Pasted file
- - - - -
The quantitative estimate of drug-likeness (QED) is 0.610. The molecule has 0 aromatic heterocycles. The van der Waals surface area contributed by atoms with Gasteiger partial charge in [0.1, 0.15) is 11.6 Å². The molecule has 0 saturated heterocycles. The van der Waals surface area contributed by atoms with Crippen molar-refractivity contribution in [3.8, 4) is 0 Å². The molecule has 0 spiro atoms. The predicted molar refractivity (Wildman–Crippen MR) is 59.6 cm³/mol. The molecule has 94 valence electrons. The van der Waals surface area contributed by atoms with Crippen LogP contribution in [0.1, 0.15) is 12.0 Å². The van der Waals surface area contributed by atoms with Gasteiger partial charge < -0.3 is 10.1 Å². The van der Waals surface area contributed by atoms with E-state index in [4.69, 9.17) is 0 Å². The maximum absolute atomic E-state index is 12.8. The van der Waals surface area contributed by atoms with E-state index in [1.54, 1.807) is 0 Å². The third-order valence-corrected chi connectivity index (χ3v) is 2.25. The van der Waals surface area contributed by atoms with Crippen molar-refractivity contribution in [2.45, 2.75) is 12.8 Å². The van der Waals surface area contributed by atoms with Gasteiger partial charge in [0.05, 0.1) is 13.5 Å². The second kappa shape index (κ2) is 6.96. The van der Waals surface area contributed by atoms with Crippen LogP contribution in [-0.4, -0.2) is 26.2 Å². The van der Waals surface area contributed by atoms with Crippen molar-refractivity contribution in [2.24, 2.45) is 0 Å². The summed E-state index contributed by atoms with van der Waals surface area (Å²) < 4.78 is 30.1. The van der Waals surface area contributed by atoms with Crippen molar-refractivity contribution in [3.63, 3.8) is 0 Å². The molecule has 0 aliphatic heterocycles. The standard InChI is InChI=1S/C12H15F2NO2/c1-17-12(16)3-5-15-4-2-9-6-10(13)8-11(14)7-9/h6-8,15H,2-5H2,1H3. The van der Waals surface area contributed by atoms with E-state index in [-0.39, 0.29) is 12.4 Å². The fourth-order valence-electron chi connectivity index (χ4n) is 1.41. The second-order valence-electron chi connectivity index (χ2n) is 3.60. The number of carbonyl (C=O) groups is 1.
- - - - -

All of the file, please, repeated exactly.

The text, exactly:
The quantitative estimate of drug-likeness (QED) is 0.610. The molecule has 0 aromatic heterocycles. The van der Waals surface area contributed by atoms with Gasteiger partial charge in [0.1, 0.15) is 11.6 Å². The molecule has 0 saturated heterocycles. The van der Waals surface area contributed by atoms with Crippen molar-refractivity contribution in [3.8, 4) is 0 Å². The molecule has 0 spiro atoms. The predicted molar refractivity (Wildman–Crippen MR) is 59.6 cm³/mol. The molecule has 94 valence electrons. The van der Waals surface area contributed by atoms with Crippen LogP contribution in [0.1, 0.15) is 12.0 Å². The van der Waals surface area contributed by atoms with Gasteiger partial charge < -0.3 is 10.1 Å². The van der Waals surface area contributed by atoms with E-state index in [4.69, 9.17) is 0 Å². The maximum absolute atomic E-state index is 12.8. The van der Waals surface area contributed by atoms with E-state index in [1.54, 1.807) is 0 Å². The third-order valence-corrected chi connectivity index (χ3v) is 2.25. The van der Waals surface area contributed by atoms with Crippen molar-refractivity contribution in [2.45, 2.75) is 12.8 Å². The van der Waals surface area contributed by atoms with Gasteiger partial charge in [0.05, 0.1) is 13.5 Å². The second kappa shape index (κ2) is 6.96. The van der Waals surface area contributed by atoms with Crippen LogP contribution in [-0.4, -0.2) is 26.2 Å². The van der Waals surface area contributed by atoms with Crippen molar-refractivity contribution in [2.24, 2.45) is 0 Å². The summed E-state index contributed by atoms with van der Waals surface area (Å²) < 4.78 is 30.1. The van der Waals surface area contributed by atoms with Crippen molar-refractivity contribution in [3.63, 3.8) is 0 Å². The molecule has 0 aliphatic heterocycles. The standard InChI is InChI=1S/C12H15F2NO2/c1-17-12(16)3-5-15-4-2-9-6-10(13)8-11(14)7-9/h6-8,15H,2-5H2,1H3. The van der Waals surface area contributed by atoms with E-state index in [-0.39, 0.29) is 12.4 Å². The fourth-order valence-electron chi connectivity index (χ4n) is 1.41. The second-order valence-electron chi connectivity index (χ2n) is 3.60. The number of carbonyl (C=O) groups is 1.